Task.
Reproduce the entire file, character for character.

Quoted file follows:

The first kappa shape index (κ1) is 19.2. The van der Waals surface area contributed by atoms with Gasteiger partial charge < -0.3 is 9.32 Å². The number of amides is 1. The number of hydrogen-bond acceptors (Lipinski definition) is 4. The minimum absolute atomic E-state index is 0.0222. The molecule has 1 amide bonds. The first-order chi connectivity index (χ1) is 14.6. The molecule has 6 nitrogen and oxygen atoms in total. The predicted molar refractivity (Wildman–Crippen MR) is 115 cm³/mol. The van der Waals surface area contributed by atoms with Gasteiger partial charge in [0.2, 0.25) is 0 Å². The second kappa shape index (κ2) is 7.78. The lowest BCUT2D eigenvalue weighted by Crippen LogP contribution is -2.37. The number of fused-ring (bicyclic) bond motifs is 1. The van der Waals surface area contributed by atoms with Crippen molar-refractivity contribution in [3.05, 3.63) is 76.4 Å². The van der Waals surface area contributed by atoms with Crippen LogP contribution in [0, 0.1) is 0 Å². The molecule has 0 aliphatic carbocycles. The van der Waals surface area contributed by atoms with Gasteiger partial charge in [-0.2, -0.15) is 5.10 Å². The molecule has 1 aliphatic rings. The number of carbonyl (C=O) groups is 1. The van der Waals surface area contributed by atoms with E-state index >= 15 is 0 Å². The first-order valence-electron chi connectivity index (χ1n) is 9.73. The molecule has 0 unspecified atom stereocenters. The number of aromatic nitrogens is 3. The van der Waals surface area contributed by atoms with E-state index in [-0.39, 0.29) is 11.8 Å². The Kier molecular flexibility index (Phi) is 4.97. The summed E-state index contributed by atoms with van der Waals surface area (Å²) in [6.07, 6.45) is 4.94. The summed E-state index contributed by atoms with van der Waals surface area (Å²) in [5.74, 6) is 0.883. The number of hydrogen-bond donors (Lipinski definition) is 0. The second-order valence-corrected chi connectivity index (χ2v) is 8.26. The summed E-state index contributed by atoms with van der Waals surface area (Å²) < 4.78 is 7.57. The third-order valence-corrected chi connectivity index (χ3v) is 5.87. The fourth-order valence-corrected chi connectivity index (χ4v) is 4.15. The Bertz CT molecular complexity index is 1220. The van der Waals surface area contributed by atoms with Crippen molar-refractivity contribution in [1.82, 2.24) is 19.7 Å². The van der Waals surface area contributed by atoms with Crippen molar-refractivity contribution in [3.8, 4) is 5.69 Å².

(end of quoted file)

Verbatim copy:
The first kappa shape index (κ1) is 19.2. The van der Waals surface area contributed by atoms with Gasteiger partial charge < -0.3 is 9.32 Å². The number of amides is 1. The number of hydrogen-bond acceptors (Lipinski definition) is 4. The minimum absolute atomic E-state index is 0.0222. The molecule has 1 amide bonds. The first-order chi connectivity index (χ1) is 14.6. The molecule has 6 nitrogen and oxygen atoms in total. The predicted molar refractivity (Wildman–Crippen MR) is 115 cm³/mol. The van der Waals surface area contributed by atoms with Gasteiger partial charge in [0.2, 0.25) is 0 Å². The second kappa shape index (κ2) is 7.78. The lowest BCUT2D eigenvalue weighted by Crippen LogP contribution is -2.37. The number of fused-ring (bicyclic) bond motifs is 1. The van der Waals surface area contributed by atoms with Crippen molar-refractivity contribution in [3.05, 3.63) is 76.4 Å². The van der Waals surface area contributed by atoms with Crippen LogP contribution in [0, 0.1) is 0 Å². The molecule has 0 aliphatic carbocycles. The van der Waals surface area contributed by atoms with Gasteiger partial charge in [-0.2, -0.15) is 5.10 Å². The molecule has 1 aliphatic rings. The number of carbonyl (C=O) groups is 1. The van der Waals surface area contributed by atoms with E-state index >= 15 is 0 Å². The first-order valence-electron chi connectivity index (χ1n) is 9.73. The molecule has 0 unspecified atom stereocenters. The number of aromatic nitrogens is 3. The van der Waals surface area contributed by atoms with E-state index in [-0.39, 0.29) is 11.8 Å². The Kier molecular flexibility index (Phi) is 4.97. The summed E-state index contributed by atoms with van der Waals surface area (Å²) in [6.07, 6.45) is 4.94. The summed E-state index contributed by atoms with van der Waals surface area (Å²) in [5.74, 6) is 0.883. The number of hydrogen-bond donors (Lipinski definition) is 0. The second-order valence-corrected chi connectivity index (χ2v) is 8.26. The summed E-state index contributed by atoms with van der Waals surface area (Å²) < 4.78 is 7.57. The third-order valence-corrected chi connectivity index (χ3v) is 5.87. The fourth-order valence-corrected chi connectivity index (χ4v) is 4.15. The Bertz CT molecular complexity index is 1220. The van der Waals surface area contributed by atoms with Crippen molar-refractivity contribution in [1.82, 2.24) is 19.7 Å². The van der Waals surface area contributed by atoms with Crippen molar-refractivity contribution in [3.8, 4) is 5.69 Å².